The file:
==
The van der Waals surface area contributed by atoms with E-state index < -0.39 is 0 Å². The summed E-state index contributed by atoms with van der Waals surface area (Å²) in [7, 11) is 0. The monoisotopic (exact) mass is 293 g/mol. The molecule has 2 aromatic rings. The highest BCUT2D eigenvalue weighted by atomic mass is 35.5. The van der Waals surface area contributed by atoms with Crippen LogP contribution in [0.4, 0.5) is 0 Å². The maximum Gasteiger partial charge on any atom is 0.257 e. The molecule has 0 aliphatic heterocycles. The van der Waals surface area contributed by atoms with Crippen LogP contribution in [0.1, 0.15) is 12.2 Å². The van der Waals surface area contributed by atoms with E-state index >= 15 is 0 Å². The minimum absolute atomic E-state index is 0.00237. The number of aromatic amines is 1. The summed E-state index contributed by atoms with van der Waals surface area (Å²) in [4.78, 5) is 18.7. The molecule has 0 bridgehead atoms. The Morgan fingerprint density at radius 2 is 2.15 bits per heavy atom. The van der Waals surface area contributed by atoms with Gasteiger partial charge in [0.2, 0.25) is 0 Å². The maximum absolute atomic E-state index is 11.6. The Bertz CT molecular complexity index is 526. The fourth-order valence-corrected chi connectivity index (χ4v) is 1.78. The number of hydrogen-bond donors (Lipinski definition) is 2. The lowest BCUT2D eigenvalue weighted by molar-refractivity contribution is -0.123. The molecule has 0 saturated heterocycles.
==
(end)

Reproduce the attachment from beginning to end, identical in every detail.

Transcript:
The van der Waals surface area contributed by atoms with E-state index < -0.39 is 0 Å². The summed E-state index contributed by atoms with van der Waals surface area (Å²) in [7, 11) is 0. The monoisotopic (exact) mass is 293 g/mol. The molecule has 2 aromatic rings. The highest BCUT2D eigenvalue weighted by atomic mass is 35.5. The van der Waals surface area contributed by atoms with Crippen LogP contribution in [0.4, 0.5) is 0 Å². The maximum Gasteiger partial charge on any atom is 0.257 e. The molecule has 0 aliphatic heterocycles. The van der Waals surface area contributed by atoms with Crippen LogP contribution in [0.1, 0.15) is 12.2 Å². The van der Waals surface area contributed by atoms with E-state index >= 15 is 0 Å². The minimum absolute atomic E-state index is 0.00237. The number of aromatic amines is 1. The summed E-state index contributed by atoms with van der Waals surface area (Å²) in [4.78, 5) is 18.7. The molecule has 0 bridgehead atoms. The Morgan fingerprint density at radius 2 is 2.15 bits per heavy atom. The van der Waals surface area contributed by atoms with Gasteiger partial charge in [0.2, 0.25) is 0 Å². The maximum absolute atomic E-state index is 11.6. The Bertz CT molecular complexity index is 526. The fourth-order valence-corrected chi connectivity index (χ4v) is 1.78. The number of hydrogen-bond donors (Lipinski definition) is 2. The lowest BCUT2D eigenvalue weighted by molar-refractivity contribution is -0.123. The molecule has 0 saturated heterocycles.